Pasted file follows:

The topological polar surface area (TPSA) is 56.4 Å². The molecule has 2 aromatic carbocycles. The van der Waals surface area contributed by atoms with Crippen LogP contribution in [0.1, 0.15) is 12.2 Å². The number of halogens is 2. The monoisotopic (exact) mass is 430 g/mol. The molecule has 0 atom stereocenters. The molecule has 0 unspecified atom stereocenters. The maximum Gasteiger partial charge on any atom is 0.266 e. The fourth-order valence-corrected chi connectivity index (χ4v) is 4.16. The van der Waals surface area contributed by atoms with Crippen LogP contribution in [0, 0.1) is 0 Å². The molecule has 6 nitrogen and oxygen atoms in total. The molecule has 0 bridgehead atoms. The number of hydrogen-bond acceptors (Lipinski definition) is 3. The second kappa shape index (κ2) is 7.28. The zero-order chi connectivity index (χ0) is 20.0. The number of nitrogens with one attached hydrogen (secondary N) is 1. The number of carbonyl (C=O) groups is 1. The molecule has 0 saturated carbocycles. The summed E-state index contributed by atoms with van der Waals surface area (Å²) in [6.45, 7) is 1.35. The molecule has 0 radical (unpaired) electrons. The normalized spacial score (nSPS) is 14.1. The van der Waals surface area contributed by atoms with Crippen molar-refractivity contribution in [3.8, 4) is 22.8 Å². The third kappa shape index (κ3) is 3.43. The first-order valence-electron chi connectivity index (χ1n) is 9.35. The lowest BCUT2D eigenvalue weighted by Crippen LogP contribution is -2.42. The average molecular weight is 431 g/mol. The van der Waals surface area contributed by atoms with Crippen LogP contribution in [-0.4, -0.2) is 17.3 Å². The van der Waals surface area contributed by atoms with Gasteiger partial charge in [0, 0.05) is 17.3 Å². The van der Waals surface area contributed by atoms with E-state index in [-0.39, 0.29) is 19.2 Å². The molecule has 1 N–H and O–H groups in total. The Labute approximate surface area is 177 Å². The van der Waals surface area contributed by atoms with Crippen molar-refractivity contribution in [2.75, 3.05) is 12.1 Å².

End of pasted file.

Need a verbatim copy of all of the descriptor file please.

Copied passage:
The topological polar surface area (TPSA) is 56.4 Å². The molecule has 2 aromatic carbocycles. The van der Waals surface area contributed by atoms with Crippen LogP contribution in [0.1, 0.15) is 12.2 Å². The number of halogens is 2. The monoisotopic (exact) mass is 430 g/mol. The molecule has 0 atom stereocenters. The molecule has 0 unspecified atom stereocenters. The maximum Gasteiger partial charge on any atom is 0.266 e. The fourth-order valence-corrected chi connectivity index (χ4v) is 4.16. The van der Waals surface area contributed by atoms with Crippen LogP contribution in [0, 0.1) is 0 Å². The molecule has 6 nitrogen and oxygen atoms in total. The molecule has 0 bridgehead atoms. The number of hydrogen-bond acceptors (Lipinski definition) is 3. The second kappa shape index (κ2) is 7.28. The zero-order chi connectivity index (χ0) is 20.0. The number of nitrogens with one attached hydrogen (secondary N) is 1. The number of carbonyl (C=O) groups is 1. The molecule has 0 saturated carbocycles. The summed E-state index contributed by atoms with van der Waals surface area (Å²) in [6.45, 7) is 1.35. The molecule has 0 radical (unpaired) electrons. The normalized spacial score (nSPS) is 14.1. The van der Waals surface area contributed by atoms with Crippen molar-refractivity contribution in [3.8, 4) is 22.8 Å². The third kappa shape index (κ3) is 3.43. The first-order valence-electron chi connectivity index (χ1n) is 9.35. The lowest BCUT2D eigenvalue weighted by Crippen LogP contribution is -2.42. The average molecular weight is 431 g/mol. The van der Waals surface area contributed by atoms with Crippen LogP contribution in [-0.4, -0.2) is 17.3 Å². The van der Waals surface area contributed by atoms with Gasteiger partial charge in [0, 0.05) is 17.3 Å². The van der Waals surface area contributed by atoms with E-state index in [-0.39, 0.29) is 19.2 Å². The molecule has 1 N–H and O–H groups in total. The Labute approximate surface area is 177 Å². The van der Waals surface area contributed by atoms with Crippen molar-refractivity contribution in [2.75, 3.05) is 12.1 Å².